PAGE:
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Gastroschisis Parents

Updated on November 13, 2017

What Is It?

Gastroschisis (gas-tro-ski-sis) happens when a baby is still in the womb and has a gap in their abdominal wall. Most gastroschisis babies will have their intestines hanging out of this hole. This means no harm to them in utero because they are protected by the amniotic fluid. However, this does mean surgery shortly after birth is necessary.

What Does It Look Like?

The newborns intestines are sticking out through the hole in their belly. This is what a baby with gastroschisis looks like. This is detectable during pregnancy via ultrasound or scan. So the mother/parents can take necessary precautions during the remainder of the pregnancy.

How Common Is Gastroschisis?

Gastroschisis is a fairly common birth defect. It occurs in 1 in every 2,000 live births. You may have never heard of it but chances are, you know someone who has.

How Do Doctors Fix It?

ielieve that there are 2 more common ways to fix it.

1) And this is the way it happened with my daughter luckily. Immediately after birth, the newborn has their intestines covered with saline cloths to protect them on the way to surgery. If the situation isn't too severe, the surgeon with put the intestines back into the abdominal cavity by pushing them back in. Then, they will stitch up the whole and try to blend it into the belly button.

2)This method is what is called a Solo for the newborns intestines. They are cleaned and wrapped in plastic. This allows gravity to let them fall naturally into the newborns abdominal cavity. This takes a bit longer and means surgery is postponed.

What Does The Silo Look Like?

The Silo method looks like when you are baking and use a piping bag for frosting. The doctors wrap the intestines in plastic and tie off the outter end as to avoid infection.

Poor Babies!

The above image is the silo method. This is what they use to let gravity and time put the intestines back into the newborn.

When Are These Babies Born?

In my daughter's case, she was born at 37 weeks (as are many Gastroschisis babies). With my specialist (a specific doctor for these types of babies), he wanted me to have her as soon as possible to avoid labor and labor complications. As soon as the mother is 9 months and development is finished for the newborn, that is the best time for the birth. Labor can cause complications for both babies and their mothers. Doctors and specialist like to choose this time to deliver a gastro baby.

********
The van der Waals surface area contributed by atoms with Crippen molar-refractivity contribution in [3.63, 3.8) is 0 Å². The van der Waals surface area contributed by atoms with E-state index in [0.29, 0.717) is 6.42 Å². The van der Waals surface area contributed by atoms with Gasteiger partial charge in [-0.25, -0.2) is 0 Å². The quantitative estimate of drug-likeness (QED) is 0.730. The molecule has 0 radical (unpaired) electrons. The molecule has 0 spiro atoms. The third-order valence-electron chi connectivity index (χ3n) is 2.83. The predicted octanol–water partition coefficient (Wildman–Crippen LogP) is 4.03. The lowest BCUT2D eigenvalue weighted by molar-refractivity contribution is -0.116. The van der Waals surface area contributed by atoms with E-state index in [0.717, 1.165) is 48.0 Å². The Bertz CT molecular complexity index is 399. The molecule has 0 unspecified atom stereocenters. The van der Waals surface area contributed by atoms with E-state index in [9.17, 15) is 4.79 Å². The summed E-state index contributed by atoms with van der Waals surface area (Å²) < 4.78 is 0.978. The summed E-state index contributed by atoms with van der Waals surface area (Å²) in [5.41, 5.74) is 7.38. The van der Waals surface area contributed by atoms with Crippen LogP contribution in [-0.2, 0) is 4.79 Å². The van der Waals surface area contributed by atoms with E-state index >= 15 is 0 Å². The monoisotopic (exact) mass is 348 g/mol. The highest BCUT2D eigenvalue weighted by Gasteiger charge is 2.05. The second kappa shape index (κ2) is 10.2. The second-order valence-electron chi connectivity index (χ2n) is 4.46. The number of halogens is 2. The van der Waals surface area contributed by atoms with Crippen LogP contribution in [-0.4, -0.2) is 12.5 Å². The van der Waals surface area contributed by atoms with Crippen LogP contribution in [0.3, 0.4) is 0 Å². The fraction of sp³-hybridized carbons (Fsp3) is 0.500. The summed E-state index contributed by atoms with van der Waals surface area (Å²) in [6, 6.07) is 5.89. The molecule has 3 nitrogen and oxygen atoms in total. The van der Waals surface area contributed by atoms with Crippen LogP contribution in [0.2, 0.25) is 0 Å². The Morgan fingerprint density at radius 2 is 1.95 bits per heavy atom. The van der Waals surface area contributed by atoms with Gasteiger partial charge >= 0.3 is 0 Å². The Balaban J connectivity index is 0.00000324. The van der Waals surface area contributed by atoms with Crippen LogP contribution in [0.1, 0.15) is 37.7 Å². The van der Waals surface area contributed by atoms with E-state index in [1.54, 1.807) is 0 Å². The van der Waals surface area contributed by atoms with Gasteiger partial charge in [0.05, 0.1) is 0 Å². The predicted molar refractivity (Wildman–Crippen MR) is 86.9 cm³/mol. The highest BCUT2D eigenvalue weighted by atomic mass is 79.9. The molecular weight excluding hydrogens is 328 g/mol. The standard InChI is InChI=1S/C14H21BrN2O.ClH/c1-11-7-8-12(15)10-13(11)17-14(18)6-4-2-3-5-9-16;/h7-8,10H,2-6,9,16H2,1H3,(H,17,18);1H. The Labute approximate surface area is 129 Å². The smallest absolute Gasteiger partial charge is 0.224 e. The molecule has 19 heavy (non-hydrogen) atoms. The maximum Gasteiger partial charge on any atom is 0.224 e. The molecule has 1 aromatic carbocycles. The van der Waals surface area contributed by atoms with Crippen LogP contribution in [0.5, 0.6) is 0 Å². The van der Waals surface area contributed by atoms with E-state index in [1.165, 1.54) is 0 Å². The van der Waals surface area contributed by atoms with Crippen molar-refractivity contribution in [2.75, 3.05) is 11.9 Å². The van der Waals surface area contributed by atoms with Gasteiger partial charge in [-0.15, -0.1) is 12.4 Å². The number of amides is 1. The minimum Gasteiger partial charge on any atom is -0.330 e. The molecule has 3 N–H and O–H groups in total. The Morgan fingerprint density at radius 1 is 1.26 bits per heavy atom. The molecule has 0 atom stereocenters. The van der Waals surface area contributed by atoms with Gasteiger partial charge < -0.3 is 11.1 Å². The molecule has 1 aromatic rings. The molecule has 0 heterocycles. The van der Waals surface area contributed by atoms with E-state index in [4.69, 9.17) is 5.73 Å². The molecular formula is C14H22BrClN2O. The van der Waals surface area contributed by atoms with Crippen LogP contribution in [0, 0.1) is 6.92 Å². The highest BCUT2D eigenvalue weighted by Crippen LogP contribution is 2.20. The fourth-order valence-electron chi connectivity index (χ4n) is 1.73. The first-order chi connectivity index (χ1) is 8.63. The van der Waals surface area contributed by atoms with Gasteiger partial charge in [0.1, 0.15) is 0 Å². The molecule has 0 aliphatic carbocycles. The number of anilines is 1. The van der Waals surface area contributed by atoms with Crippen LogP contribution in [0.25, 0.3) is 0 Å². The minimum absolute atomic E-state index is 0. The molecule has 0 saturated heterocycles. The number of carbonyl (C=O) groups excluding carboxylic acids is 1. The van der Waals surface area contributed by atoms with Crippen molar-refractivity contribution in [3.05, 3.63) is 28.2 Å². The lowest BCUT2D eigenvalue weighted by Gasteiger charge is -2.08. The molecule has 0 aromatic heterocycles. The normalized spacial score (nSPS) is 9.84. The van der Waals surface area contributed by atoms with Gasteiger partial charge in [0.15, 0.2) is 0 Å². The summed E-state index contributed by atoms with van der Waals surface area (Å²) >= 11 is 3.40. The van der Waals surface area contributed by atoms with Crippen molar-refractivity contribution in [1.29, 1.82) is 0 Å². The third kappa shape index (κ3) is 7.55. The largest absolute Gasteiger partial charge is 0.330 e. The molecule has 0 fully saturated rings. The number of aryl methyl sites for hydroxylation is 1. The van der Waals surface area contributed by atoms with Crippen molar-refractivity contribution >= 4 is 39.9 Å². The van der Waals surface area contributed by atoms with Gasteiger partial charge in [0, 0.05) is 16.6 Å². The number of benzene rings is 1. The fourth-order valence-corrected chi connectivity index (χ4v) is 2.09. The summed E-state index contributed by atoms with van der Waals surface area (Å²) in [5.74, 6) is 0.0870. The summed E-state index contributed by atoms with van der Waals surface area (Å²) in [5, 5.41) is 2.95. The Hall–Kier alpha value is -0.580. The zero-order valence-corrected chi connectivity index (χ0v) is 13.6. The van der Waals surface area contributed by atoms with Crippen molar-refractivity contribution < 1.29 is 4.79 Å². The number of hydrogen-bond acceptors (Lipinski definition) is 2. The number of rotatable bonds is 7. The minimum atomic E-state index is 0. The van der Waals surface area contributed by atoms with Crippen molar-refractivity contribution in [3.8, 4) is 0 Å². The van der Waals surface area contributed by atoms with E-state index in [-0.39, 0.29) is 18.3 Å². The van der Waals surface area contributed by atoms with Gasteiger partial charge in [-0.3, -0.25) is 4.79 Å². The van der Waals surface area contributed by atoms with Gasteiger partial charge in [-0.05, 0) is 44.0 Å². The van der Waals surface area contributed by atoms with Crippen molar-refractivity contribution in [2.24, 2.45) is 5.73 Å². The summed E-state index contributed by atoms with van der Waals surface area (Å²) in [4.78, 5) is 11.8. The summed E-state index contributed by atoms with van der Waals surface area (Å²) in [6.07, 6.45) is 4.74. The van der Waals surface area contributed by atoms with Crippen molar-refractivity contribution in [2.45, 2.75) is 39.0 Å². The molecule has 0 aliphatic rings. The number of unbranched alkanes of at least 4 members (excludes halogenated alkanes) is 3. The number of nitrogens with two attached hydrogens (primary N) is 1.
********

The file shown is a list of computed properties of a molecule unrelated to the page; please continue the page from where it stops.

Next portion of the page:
What Is It Like To Find Out?

I cannot speak for every gastro parent. I can, however, speak for myself and my husband. We found out about our daughter's Gastroschisis when I went in at 19 weeks to find out her gender. Many parents find out much sooner, though. For my husband and I, we didn't have insurance, unfortunately, until I was almost 19 weeks. At that appointment, I was referred to the specialist who told me more about the defect. That was one of the scariest days in my life.

What Does The Scar Look Like?

The above image is a picture of a scar of a gastro baby. Now, not all of them look like this, but this is the closest thing to my daughters scar. They can be more noticable or less noticable. Depends on the method and surgery.

What Was Pregnancy Like?

The rest of my pregnancy was normal in terms of felling kicks and fluttering and such. Although, I had to go to growth and development appointments every 2 weeks after I found out. It began when I was about 23 weeks or so. She was measuring smaller than normal (as do most if not all gastro babies). She was most certainly as active as a normal baby.

What About Birth?

As I said, gastro mommies have to have scheduled births that are typically c sections. This is because natural birth can put too much stress on the mother and the baby as well as possibly make the intestines come out farther resulting in worse Gastroschisis. Another I had to worry about was still birth as well as premature birth so it is considered a high risk pregnancy.

How Was Your Birth?

Personally, my birth was just as amazing as a normal c section. I gave birth to my beautiful gastro baby on February 7, 2017 at 3 in the afternoon. I was able to choose that day because it was my mother's birthday. My wonderful Kaitlyn Ariana Bradley was 4 pounds 6 ounces when she was born and had surgery as soon as she was born. I was visited by the pediatric surgeon while I was in recovery to talk about the possible solutions for Kaitlyn. The surgeon came into my room shortly after I had been moved to an actual room to tell my husband and I that they were able to get her intestines back in and sewed up. The most wonderful news.

What Happened After?

After the surgery, my daughter had to spend 2 and a half months in the Neonatal Intensive Care Unit (NICU). With Gastroschisis, the doctors and nurses have to wait until the newborn poops on their own (a sign that the intestines are working), as well as keeping down food, then gaining weight. It was a long 2 months for my husband and I.

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© 2017 Carissa Kumiko Bradley


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